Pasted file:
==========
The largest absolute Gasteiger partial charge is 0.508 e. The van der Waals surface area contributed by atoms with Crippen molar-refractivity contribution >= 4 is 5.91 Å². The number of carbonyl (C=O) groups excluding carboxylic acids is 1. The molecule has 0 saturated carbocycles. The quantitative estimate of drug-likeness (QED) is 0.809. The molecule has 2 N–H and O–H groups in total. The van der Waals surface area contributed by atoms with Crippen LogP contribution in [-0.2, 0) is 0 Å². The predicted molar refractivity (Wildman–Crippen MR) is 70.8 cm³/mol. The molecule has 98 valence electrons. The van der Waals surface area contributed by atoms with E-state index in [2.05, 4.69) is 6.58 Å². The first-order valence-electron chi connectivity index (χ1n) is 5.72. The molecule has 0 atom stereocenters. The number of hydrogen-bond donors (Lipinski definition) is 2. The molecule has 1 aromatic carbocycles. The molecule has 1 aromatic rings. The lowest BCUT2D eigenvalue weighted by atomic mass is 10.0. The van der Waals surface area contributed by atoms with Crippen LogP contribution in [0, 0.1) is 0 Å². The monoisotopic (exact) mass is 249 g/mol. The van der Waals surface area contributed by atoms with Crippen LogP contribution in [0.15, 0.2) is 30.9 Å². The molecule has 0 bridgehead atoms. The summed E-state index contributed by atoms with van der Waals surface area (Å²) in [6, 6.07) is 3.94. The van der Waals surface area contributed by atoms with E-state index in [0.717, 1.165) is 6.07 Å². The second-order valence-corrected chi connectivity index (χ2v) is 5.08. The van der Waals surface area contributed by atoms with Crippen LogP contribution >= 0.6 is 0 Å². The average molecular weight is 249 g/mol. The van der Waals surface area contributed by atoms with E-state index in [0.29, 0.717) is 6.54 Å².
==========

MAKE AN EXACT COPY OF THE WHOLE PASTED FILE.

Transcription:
The largest absolute Gasteiger partial charge is 0.508 e. The van der Waals surface area contributed by atoms with Crippen molar-refractivity contribution >= 4 is 5.91 Å². The number of carbonyl (C=O) groups excluding carboxylic acids is 1. The molecule has 0 saturated carbocycles. The quantitative estimate of drug-likeness (QED) is 0.809. The molecule has 2 N–H and O–H groups in total. The van der Waals surface area contributed by atoms with Crippen LogP contribution in [-0.2, 0) is 0 Å². The predicted molar refractivity (Wildman–Crippen MR) is 70.8 cm³/mol. The molecule has 98 valence electrons. The van der Waals surface area contributed by atoms with E-state index in [2.05, 4.69) is 6.58 Å². The first-order valence-electron chi connectivity index (χ1n) is 5.72. The molecule has 0 atom stereocenters. The number of hydrogen-bond donors (Lipinski definition) is 2. The molecule has 1 aromatic carbocycles. The molecule has 1 aromatic rings. The lowest BCUT2D eigenvalue weighted by atomic mass is 10.0. The van der Waals surface area contributed by atoms with Crippen LogP contribution in [0, 0.1) is 0 Å². The monoisotopic (exact) mass is 249 g/mol. The van der Waals surface area contributed by atoms with Crippen LogP contribution in [0.15, 0.2) is 30.9 Å². The molecule has 0 bridgehead atoms. The summed E-state index contributed by atoms with van der Waals surface area (Å²) in [6, 6.07) is 3.94. The van der Waals surface area contributed by atoms with E-state index in [0.717, 1.165) is 6.07 Å². The second-order valence-corrected chi connectivity index (χ2v) is 5.08. The van der Waals surface area contributed by atoms with Crippen LogP contribution >= 0.6 is 0 Å². The average molecular weight is 249 g/mol. The van der Waals surface area contributed by atoms with E-state index in [0.29, 0.717) is 6.54 Å².